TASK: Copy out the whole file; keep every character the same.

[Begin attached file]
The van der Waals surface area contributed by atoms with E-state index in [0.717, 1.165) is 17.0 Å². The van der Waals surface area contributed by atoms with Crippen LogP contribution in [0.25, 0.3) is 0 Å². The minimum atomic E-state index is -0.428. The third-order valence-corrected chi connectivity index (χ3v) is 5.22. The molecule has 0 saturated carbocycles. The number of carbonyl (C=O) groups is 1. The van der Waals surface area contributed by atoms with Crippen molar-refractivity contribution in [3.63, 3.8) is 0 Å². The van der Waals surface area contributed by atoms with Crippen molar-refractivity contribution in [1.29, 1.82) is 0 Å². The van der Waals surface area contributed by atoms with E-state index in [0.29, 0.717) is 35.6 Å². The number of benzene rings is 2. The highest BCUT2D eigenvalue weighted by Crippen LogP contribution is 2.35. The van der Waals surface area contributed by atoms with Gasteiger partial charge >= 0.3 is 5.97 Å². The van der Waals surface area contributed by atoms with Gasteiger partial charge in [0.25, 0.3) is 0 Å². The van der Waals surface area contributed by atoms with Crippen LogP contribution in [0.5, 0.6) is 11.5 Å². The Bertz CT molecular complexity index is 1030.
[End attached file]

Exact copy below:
The van der Waals surface area contributed by atoms with E-state index in [0.717, 1.165) is 17.0 Å². The van der Waals surface area contributed by atoms with Crippen LogP contribution in [0.25, 0.3) is 0 Å². The minimum atomic E-state index is -0.428. The third-order valence-corrected chi connectivity index (χ3v) is 5.22. The molecule has 0 saturated carbocycles. The number of carbonyl (C=O) groups is 1. The van der Waals surface area contributed by atoms with Crippen molar-refractivity contribution in [3.63, 3.8) is 0 Å². The van der Waals surface area contributed by atoms with Crippen molar-refractivity contribution in [1.29, 1.82) is 0 Å². The van der Waals surface area contributed by atoms with E-state index in [0.29, 0.717) is 35.6 Å². The number of benzene rings is 2. The highest BCUT2D eigenvalue weighted by Crippen LogP contribution is 2.35. The van der Waals surface area contributed by atoms with Gasteiger partial charge >= 0.3 is 5.97 Å². The van der Waals surface area contributed by atoms with Gasteiger partial charge in [0.25, 0.3) is 0 Å². The van der Waals surface area contributed by atoms with Crippen LogP contribution in [0.5, 0.6) is 11.5 Å². The Bertz CT molecular complexity index is 1030.